Sleep CenterSleep Center

Sleep Medicine FAQs

Frequently asked questions about sleep disorders

What is a sleep disorder?

There are a variety of conditions that can cause an interruption to your sleep, reducing both the quan­tity and the quality. Those who have sleep disorders not only get less sleep, but they do not experience the deep levels of “restorative” sleep necessary for ideal physical and mental health. Diagnosed sleep disorders include obstructive sleep apnea, pulmonary breathing disorders in sleep, narcolepsy, restless legs  syndrome, insomnia and parasomnia.

What causes sleep disorders?

Many factors can cause a sleep disorder. Some are environmental, such as stress, noise, light or night-shift work, while other reasons are medical such as excessive weight, depression, medications or genetics. Alcohol, caffeine and drugs can also play a role.

What are the dangers of sleep disorders?

Sleep is absolutely essential for normal system functions and to fight disease and sickness. A good night’s sleep is necessary for learning and for normal, healthy cell growth. Inadequate sleep can impair the ability to think, manage emotions and handle stress. It can lead to physical exhaustion, automo­bile and work-related accidents, obesity, high blood pressure, diabetes and heart disease.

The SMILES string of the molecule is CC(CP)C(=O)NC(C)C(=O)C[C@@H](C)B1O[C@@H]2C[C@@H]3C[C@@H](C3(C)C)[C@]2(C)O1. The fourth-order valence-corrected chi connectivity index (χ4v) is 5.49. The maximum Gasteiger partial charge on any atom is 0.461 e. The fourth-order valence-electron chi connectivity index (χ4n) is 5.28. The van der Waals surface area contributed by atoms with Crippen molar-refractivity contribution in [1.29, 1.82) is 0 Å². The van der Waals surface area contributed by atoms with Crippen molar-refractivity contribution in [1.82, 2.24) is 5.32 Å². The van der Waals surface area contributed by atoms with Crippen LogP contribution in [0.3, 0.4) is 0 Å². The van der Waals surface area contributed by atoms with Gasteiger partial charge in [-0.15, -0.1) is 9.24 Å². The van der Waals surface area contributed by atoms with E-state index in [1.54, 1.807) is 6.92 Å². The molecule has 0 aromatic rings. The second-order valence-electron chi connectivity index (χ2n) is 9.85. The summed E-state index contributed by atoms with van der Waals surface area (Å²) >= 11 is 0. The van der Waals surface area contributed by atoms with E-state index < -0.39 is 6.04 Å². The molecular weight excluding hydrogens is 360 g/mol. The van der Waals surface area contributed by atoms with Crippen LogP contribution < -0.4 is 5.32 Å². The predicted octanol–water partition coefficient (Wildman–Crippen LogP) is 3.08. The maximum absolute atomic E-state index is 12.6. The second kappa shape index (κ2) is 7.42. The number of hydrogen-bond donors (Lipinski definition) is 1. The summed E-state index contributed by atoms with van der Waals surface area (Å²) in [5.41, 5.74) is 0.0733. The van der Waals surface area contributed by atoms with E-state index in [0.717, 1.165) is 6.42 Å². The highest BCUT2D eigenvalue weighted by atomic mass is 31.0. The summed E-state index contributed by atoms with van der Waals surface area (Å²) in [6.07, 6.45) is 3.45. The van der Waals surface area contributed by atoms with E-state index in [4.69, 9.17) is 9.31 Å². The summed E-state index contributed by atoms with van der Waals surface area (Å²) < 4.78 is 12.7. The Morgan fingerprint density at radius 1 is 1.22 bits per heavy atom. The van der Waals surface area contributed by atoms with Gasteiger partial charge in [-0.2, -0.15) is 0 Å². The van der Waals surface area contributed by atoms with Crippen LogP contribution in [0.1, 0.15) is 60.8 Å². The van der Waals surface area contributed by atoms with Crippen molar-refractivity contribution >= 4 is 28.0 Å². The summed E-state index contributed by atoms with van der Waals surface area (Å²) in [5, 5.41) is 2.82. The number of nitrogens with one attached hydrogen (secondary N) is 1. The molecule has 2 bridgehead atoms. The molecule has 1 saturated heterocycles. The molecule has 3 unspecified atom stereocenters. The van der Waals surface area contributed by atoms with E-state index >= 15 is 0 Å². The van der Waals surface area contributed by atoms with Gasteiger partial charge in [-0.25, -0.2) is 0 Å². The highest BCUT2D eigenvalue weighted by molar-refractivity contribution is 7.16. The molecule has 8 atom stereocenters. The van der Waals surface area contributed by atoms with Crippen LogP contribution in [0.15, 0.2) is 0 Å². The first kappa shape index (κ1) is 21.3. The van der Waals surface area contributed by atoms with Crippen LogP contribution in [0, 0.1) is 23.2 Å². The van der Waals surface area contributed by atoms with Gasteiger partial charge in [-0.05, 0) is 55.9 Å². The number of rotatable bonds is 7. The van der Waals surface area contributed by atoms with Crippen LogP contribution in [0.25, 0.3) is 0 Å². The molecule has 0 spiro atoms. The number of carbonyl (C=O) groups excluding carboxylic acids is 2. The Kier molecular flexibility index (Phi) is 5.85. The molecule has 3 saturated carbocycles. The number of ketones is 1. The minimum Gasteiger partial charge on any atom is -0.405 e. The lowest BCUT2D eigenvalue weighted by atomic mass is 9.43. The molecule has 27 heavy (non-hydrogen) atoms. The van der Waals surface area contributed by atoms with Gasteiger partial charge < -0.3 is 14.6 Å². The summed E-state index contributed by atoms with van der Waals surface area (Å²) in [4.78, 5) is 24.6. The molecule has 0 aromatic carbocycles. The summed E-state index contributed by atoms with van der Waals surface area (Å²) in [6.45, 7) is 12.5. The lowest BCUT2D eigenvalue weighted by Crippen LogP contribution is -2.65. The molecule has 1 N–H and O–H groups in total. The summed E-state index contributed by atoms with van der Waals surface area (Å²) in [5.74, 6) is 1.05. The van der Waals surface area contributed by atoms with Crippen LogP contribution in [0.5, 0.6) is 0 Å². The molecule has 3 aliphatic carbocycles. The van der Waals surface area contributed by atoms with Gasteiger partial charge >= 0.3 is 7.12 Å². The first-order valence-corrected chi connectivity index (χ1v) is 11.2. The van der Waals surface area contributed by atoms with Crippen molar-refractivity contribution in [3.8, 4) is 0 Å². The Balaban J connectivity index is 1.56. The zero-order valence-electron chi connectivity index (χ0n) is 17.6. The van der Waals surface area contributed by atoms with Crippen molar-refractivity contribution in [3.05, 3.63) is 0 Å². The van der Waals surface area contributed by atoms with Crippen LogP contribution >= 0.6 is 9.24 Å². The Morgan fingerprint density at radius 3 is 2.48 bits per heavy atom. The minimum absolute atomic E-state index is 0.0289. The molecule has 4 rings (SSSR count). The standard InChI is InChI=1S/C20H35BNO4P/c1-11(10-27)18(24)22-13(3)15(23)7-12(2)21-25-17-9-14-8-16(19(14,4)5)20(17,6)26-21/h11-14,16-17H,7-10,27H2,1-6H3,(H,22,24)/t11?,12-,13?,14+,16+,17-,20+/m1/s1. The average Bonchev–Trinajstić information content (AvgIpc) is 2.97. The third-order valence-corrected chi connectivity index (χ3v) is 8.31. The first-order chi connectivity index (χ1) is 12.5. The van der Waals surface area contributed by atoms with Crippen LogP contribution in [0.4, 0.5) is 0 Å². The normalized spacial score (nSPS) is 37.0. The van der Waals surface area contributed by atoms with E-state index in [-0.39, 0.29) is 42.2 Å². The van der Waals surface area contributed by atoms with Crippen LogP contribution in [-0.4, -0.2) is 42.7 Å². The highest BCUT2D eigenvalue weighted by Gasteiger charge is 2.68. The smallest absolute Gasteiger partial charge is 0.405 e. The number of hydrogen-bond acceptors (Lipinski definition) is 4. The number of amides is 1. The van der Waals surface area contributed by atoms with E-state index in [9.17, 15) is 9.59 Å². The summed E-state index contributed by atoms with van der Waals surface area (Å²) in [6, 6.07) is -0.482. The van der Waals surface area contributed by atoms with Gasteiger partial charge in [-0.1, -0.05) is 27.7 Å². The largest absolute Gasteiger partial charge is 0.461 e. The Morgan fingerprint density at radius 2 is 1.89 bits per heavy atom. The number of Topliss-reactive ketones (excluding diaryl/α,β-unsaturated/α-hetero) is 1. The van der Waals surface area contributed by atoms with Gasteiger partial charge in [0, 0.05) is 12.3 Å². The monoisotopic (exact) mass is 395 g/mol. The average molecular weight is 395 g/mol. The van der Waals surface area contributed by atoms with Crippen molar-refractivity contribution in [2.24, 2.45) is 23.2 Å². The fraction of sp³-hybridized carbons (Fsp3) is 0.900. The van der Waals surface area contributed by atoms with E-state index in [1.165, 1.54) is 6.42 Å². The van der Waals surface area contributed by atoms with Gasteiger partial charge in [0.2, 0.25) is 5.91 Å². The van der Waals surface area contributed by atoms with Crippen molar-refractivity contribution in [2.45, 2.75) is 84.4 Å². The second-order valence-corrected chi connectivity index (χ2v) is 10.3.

What is sleep apnea?

Sleep apnea is characterized by brief interruptions of breathing during sleep and loss of oxygen. In a given night, the number of apneic events may be as high as 20 to 60 or more per hour. The frequent interruptions of deep, restorative sleep often lead to excessive daytime sleepiness and an early morning headache. Early recognition and treatment of sleep apnea is vital because it may be associated with hypertension, heart attack and stroke.

How is sleep apnea treated?

The main treatment is a continuous positive airway pressure (CPAP) device that forces compressed air into the nasal passages via a nose mask to keep the airway open during sleep. Very mild cases may be managed by keeping patients off their backs when sleeping. Cases of mild severity also are sometimes are treated by using dental devices that adjust jaw position and maintain airway patency during sleep.


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